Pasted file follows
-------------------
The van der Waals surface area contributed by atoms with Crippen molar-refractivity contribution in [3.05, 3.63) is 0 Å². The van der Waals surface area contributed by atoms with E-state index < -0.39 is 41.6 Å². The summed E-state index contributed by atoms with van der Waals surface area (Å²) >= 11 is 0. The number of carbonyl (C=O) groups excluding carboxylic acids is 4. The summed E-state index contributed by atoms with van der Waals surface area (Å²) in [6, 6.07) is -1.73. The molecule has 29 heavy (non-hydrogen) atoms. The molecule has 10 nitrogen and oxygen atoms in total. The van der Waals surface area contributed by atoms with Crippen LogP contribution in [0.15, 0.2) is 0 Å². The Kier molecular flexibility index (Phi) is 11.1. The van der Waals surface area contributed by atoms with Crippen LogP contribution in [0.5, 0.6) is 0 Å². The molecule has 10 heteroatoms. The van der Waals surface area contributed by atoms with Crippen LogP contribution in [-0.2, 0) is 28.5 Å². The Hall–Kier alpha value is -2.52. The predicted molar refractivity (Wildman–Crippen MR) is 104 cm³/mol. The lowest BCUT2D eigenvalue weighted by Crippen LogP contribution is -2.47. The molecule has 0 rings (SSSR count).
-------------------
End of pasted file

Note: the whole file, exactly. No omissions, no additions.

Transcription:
The van der Waals surface area contributed by atoms with Crippen molar-refractivity contribution in [3.05, 3.63) is 0 Å². The van der Waals surface area contributed by atoms with E-state index < -0.39 is 41.6 Å². The summed E-state index contributed by atoms with van der Waals surface area (Å²) >= 11 is 0. The number of carbonyl (C=O) groups excluding carboxylic acids is 4. The summed E-state index contributed by atoms with van der Waals surface area (Å²) in [6, 6.07) is -1.73. The molecule has 29 heavy (non-hydrogen) atoms. The molecule has 10 nitrogen and oxygen atoms in total. The van der Waals surface area contributed by atoms with Crippen LogP contribution in [0.15, 0.2) is 0 Å². The Kier molecular flexibility index (Phi) is 11.1. The van der Waals surface area contributed by atoms with Crippen LogP contribution in [0.5, 0.6) is 0 Å². The molecule has 10 heteroatoms. The van der Waals surface area contributed by atoms with Crippen LogP contribution in [-0.2, 0) is 28.5 Å². The Hall–Kier alpha value is -2.52. The predicted molar refractivity (Wildman–Crippen MR) is 104 cm³/mol. The lowest BCUT2D eigenvalue weighted by Crippen LogP contribution is -2.47. The molecule has 0 rings (SSSR count).